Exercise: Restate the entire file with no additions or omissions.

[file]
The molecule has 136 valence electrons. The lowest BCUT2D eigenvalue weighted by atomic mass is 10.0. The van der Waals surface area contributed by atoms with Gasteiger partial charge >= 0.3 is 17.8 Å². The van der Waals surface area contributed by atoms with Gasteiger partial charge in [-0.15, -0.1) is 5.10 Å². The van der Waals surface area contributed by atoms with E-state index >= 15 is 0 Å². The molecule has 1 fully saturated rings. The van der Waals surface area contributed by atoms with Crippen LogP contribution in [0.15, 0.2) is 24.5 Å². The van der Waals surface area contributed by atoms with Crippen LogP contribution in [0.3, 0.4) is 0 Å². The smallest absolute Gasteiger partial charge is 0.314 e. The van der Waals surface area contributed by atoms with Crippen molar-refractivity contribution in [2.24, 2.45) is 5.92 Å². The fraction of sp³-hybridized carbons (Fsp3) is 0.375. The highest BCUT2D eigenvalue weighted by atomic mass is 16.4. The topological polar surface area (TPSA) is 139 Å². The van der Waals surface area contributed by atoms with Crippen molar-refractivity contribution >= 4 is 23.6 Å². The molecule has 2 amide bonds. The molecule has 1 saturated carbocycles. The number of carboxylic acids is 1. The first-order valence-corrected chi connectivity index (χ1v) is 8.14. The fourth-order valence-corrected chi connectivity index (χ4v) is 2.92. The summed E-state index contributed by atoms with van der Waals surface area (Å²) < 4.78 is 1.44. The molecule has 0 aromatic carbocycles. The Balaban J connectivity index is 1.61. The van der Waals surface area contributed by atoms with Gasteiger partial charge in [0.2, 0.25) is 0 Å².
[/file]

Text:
The molecule has 136 valence electrons. The lowest BCUT2D eigenvalue weighted by atomic mass is 10.0. The van der Waals surface area contributed by atoms with Gasteiger partial charge >= 0.3 is 17.8 Å². The van der Waals surface area contributed by atoms with Gasteiger partial charge in [-0.15, -0.1) is 5.10 Å². The van der Waals surface area contributed by atoms with E-state index >= 15 is 0 Å². The molecule has 1 fully saturated rings. The van der Waals surface area contributed by atoms with Crippen LogP contribution in [0.15, 0.2) is 24.5 Å². The van der Waals surface area contributed by atoms with Crippen LogP contribution in [0.3, 0.4) is 0 Å². The smallest absolute Gasteiger partial charge is 0.314 e. The van der Waals surface area contributed by atoms with Crippen molar-refractivity contribution in [2.24, 2.45) is 5.92 Å². The fraction of sp³-hybridized carbons (Fsp3) is 0.375. The highest BCUT2D eigenvalue weighted by atomic mass is 16.4. The topological polar surface area (TPSA) is 139 Å². The van der Waals surface area contributed by atoms with Crippen molar-refractivity contribution >= 4 is 23.6 Å². The molecule has 2 amide bonds. The molecule has 1 saturated carbocycles. The number of carboxylic acids is 1. The first-order valence-corrected chi connectivity index (χ1v) is 8.14. The fourth-order valence-corrected chi connectivity index (χ4v) is 2.92. The summed E-state index contributed by atoms with van der Waals surface area (Å²) < 4.78 is 1.44. The molecule has 0 aromatic carbocycles. The Balaban J connectivity index is 1.61. The van der Waals surface area contributed by atoms with Gasteiger partial charge in [0.2, 0.25) is 0 Å².